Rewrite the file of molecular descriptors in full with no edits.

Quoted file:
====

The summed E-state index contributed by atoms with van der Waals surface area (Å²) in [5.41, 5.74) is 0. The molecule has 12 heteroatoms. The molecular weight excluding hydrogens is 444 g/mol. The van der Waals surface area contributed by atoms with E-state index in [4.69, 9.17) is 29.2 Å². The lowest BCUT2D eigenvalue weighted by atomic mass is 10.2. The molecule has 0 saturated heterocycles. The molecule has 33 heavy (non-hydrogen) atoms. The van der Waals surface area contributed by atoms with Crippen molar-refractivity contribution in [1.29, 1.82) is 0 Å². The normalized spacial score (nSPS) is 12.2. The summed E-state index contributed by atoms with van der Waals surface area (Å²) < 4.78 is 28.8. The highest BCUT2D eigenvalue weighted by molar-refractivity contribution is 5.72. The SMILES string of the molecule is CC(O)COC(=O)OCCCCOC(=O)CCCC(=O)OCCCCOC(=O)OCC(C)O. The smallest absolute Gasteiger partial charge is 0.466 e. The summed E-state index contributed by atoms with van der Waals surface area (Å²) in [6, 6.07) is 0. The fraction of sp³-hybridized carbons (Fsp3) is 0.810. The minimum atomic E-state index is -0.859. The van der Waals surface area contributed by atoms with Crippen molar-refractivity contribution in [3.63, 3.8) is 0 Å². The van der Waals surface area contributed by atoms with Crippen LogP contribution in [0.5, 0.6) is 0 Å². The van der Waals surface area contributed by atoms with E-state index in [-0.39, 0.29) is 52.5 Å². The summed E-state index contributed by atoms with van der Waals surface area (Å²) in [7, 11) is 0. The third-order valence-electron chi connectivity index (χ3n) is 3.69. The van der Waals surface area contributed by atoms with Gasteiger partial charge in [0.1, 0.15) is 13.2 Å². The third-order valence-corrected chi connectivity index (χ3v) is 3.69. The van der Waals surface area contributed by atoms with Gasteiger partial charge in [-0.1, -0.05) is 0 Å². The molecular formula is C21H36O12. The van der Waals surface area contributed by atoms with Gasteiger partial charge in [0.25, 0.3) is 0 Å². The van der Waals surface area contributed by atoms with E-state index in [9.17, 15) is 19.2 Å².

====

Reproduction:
The summed E-state index contributed by atoms with van der Waals surface area (Å²) in [5.41, 5.74) is 0. The molecule has 12 heteroatoms. The molecular weight excluding hydrogens is 444 g/mol. The van der Waals surface area contributed by atoms with E-state index in [4.69, 9.17) is 29.2 Å². The lowest BCUT2D eigenvalue weighted by atomic mass is 10.2. The molecule has 0 saturated heterocycles. The molecule has 33 heavy (non-hydrogen) atoms. The van der Waals surface area contributed by atoms with Crippen molar-refractivity contribution in [1.29, 1.82) is 0 Å². The normalized spacial score (nSPS) is 12.2. The summed E-state index contributed by atoms with van der Waals surface area (Å²) < 4.78 is 28.8. The highest BCUT2D eigenvalue weighted by molar-refractivity contribution is 5.72. The SMILES string of the molecule is CC(O)COC(=O)OCCCCOC(=O)CCCC(=O)OCCCCOC(=O)OCC(C)O. The smallest absolute Gasteiger partial charge is 0.466 e. The summed E-state index contributed by atoms with van der Waals surface area (Å²) in [6, 6.07) is 0. The fraction of sp³-hybridized carbons (Fsp3) is 0.810. The minimum atomic E-state index is -0.859. The van der Waals surface area contributed by atoms with Crippen molar-refractivity contribution in [3.63, 3.8) is 0 Å². The van der Waals surface area contributed by atoms with Crippen LogP contribution in [0.5, 0.6) is 0 Å². The van der Waals surface area contributed by atoms with E-state index in [-0.39, 0.29) is 52.5 Å². The summed E-state index contributed by atoms with van der Waals surface area (Å²) in [7, 11) is 0. The third-order valence-electron chi connectivity index (χ3n) is 3.69. The van der Waals surface area contributed by atoms with Gasteiger partial charge in [0.1, 0.15) is 13.2 Å². The third-order valence-corrected chi connectivity index (χ3v) is 3.69. The van der Waals surface area contributed by atoms with Gasteiger partial charge in [-0.1, -0.05) is 0 Å². The molecular formula is C21H36O12. The van der Waals surface area contributed by atoms with Gasteiger partial charge in [0.25, 0.3) is 0 Å². The van der Waals surface area contributed by atoms with E-state index in [9.17, 15) is 19.2 Å².